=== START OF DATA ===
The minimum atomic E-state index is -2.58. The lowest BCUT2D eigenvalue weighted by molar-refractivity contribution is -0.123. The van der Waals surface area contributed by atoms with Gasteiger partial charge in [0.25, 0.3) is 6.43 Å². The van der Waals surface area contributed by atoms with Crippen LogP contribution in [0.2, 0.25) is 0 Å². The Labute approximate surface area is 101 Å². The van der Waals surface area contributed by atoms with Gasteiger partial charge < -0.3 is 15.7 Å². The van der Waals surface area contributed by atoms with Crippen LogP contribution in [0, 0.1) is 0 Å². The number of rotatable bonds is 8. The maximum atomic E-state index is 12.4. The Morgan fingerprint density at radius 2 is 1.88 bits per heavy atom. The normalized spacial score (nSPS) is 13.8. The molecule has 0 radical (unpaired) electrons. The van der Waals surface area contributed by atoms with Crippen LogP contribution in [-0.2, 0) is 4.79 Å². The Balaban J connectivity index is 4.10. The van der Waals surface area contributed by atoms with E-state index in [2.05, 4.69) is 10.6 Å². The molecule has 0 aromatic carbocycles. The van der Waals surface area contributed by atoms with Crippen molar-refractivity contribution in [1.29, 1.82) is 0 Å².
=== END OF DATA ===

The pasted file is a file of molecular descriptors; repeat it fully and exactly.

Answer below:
The minimum atomic E-state index is -2.58. The lowest BCUT2D eigenvalue weighted by molar-refractivity contribution is -0.123. The van der Waals surface area contributed by atoms with Gasteiger partial charge in [0.25, 0.3) is 6.43 Å². The van der Waals surface area contributed by atoms with Crippen LogP contribution in [0.2, 0.25) is 0 Å². The Labute approximate surface area is 101 Å². The van der Waals surface area contributed by atoms with Gasteiger partial charge < -0.3 is 15.7 Å². The van der Waals surface area contributed by atoms with Crippen LogP contribution in [0, 0.1) is 0 Å². The number of rotatable bonds is 8. The maximum atomic E-state index is 12.4. The Morgan fingerprint density at radius 2 is 1.88 bits per heavy atom. The normalized spacial score (nSPS) is 13.8. The molecule has 0 radical (unpaired) electrons. The van der Waals surface area contributed by atoms with Crippen LogP contribution in [-0.2, 0) is 4.79 Å². The Balaban J connectivity index is 4.10. The van der Waals surface area contributed by atoms with E-state index in [2.05, 4.69) is 10.6 Å². The molecule has 0 aromatic carbocycles. The van der Waals surface area contributed by atoms with Crippen molar-refractivity contribution in [1.29, 1.82) is 0 Å².